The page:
Building Performance

Healthy Buildings

Source: Harvard's Center for Climate, Health and the Global Environment

Source: Harvard's Center for Climate, Health and the Global Environment

The Center for Climate, Health, and the Global Environment (C-CHANGE) was officially launched last month at the Harvard T.H. Chan School of Public Health. At the opening event, the Center's Director Gina McCarthy said “C-CHANGE will ensure that cutting-edge science produced by Harvard Chan School is actionable—that the public understands it, and that it gets into the hands of decision-makers so that science drives decisions.” Such science includes research on healthier buildings.

ArchDaily reported that C-CHANGE's Healthy Buildings team have released a list that "details the simple foundations of making a building healthy." The 9 foundations for healthy buildings include ventilation, air quality, thermal health, moisture, dust/pests, safety/security, water quality, noise and lighting/views. The team created these foundations as a standardized, holistic approach to understanding how buildings impact the people inside them. In their report, the team explains that these nine factors can be assessed using performance metrics to show how a building’s health functions can be improved or optimized. Such assessments are among our expertise.

The Center's full 36-page report is available here.

Earth Day 2017

April 22 is Earth Day, the annual effort to demonstrate support for environmental protection. The date was originally chosen (47 years ago) in order to maximize participation on college campuses for what the organizer conceived as an "environmental teach-in" for students. Today the event is global, and various sectors use the occasion to mark their commitment to a healthy planet - including architects!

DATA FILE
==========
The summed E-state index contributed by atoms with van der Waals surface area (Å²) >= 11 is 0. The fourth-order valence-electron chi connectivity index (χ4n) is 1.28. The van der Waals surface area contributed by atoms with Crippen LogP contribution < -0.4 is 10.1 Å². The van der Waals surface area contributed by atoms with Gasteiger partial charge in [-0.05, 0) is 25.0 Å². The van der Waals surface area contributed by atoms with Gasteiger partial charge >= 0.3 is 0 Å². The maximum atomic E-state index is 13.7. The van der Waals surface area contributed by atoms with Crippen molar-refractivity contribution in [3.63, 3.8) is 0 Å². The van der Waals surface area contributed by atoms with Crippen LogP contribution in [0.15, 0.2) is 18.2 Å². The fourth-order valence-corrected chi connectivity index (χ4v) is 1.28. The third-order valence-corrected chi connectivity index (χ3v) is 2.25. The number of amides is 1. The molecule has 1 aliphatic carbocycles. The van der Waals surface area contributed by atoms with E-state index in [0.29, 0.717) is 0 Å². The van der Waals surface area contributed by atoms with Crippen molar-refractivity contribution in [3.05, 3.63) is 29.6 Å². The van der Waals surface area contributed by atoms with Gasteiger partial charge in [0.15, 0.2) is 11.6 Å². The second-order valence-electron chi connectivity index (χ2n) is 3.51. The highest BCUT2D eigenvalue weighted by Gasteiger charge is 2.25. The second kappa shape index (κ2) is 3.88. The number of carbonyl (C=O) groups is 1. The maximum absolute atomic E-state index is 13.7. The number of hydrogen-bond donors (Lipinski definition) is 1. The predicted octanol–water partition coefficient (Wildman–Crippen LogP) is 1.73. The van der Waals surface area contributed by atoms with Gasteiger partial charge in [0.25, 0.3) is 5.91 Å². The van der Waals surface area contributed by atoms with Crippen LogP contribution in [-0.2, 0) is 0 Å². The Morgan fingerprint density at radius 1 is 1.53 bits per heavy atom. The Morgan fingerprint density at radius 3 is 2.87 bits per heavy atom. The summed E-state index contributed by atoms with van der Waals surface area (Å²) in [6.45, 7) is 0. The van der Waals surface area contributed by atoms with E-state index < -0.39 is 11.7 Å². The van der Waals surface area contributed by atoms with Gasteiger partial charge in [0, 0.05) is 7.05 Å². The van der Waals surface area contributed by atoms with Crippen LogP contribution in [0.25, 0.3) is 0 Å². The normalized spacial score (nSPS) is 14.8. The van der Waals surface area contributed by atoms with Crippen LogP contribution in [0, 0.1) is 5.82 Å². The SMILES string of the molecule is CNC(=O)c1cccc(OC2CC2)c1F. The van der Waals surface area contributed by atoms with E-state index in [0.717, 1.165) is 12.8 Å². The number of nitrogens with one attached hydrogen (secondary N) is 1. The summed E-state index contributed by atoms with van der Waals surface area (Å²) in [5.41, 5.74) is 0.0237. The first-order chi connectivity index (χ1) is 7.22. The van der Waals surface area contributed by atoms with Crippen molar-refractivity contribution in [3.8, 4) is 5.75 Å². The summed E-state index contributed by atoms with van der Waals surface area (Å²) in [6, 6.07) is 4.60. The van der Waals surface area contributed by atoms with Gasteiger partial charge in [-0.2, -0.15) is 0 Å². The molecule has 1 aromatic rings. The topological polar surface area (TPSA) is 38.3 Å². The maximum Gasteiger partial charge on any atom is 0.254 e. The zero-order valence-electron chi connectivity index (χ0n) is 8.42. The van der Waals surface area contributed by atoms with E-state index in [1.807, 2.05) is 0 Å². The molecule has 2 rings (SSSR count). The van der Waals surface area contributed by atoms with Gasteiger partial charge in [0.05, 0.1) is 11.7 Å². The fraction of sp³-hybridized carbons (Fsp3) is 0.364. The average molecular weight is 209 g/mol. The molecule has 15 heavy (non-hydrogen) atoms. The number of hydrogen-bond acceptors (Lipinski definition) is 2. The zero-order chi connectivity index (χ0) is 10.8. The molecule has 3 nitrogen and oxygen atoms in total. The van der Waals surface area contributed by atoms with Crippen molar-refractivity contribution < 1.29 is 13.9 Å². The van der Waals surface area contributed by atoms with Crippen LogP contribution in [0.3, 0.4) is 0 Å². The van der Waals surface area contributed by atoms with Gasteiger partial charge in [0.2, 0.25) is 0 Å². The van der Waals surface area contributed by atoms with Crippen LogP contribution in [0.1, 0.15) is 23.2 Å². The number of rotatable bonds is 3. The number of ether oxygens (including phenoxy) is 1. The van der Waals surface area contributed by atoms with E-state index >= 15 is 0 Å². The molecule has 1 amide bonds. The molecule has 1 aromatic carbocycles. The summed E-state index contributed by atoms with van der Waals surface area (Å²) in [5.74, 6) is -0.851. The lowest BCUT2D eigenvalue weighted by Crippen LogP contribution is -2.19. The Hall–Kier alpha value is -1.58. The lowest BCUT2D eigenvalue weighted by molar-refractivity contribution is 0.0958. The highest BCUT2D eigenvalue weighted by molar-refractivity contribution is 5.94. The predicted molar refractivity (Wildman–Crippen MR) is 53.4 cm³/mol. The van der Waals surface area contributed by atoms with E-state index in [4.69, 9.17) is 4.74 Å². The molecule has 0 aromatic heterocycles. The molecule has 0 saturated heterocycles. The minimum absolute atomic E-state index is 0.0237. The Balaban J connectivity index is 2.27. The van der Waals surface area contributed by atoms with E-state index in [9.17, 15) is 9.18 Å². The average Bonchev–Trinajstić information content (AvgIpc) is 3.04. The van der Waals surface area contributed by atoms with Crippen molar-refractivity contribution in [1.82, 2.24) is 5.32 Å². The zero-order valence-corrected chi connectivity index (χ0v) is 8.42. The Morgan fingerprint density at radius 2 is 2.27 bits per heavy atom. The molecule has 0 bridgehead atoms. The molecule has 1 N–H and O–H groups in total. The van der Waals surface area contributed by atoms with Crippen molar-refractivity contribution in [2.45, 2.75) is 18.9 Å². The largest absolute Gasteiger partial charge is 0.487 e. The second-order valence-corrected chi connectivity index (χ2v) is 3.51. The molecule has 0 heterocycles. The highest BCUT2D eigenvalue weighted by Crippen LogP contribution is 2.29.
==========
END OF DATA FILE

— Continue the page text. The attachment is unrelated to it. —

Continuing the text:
Thanks to the work of organizations like the U.S. Green Building Council, the AIA and others, building owners and architects are finding ways to design, build, restore and maintain structures that allow people, communities, and our planet to thrive. Today seems like an appropriate time to share a portion of AIA's statement on sustainability:

What is sustainability? 

Sustainability is about positioning current and future generations for prosperity by reducing buildings’ impact on the environment, restoring our natural resources and creating safe and vibrant communities.  When architecture is sustainable, it performs to its highest design potential: producing not consuming; providing resilient structures and communities that withstand the onslaughts of both natural and man-made disasters; and fostering opportunities for health and well-being. 

Why is sustainability important?

Sustainability is a key element of the architecture profession’s approach to design in the 21st century as it tackles the compounding global challenges of resource availability, water quality and increasing pollution. It is part of an architect’s approach to protecting the health, safety and welfare of the public.  Community sustainability goals are fulfilled in large part by an architect’s ability to create practical solutions to the challenges posed by climate change, population growth and the pursuit of more connected, healthier communities.

To read more about the AIA's commitment to sustainability, click here. Of course, I'm happy to chat about the topic with you at any time.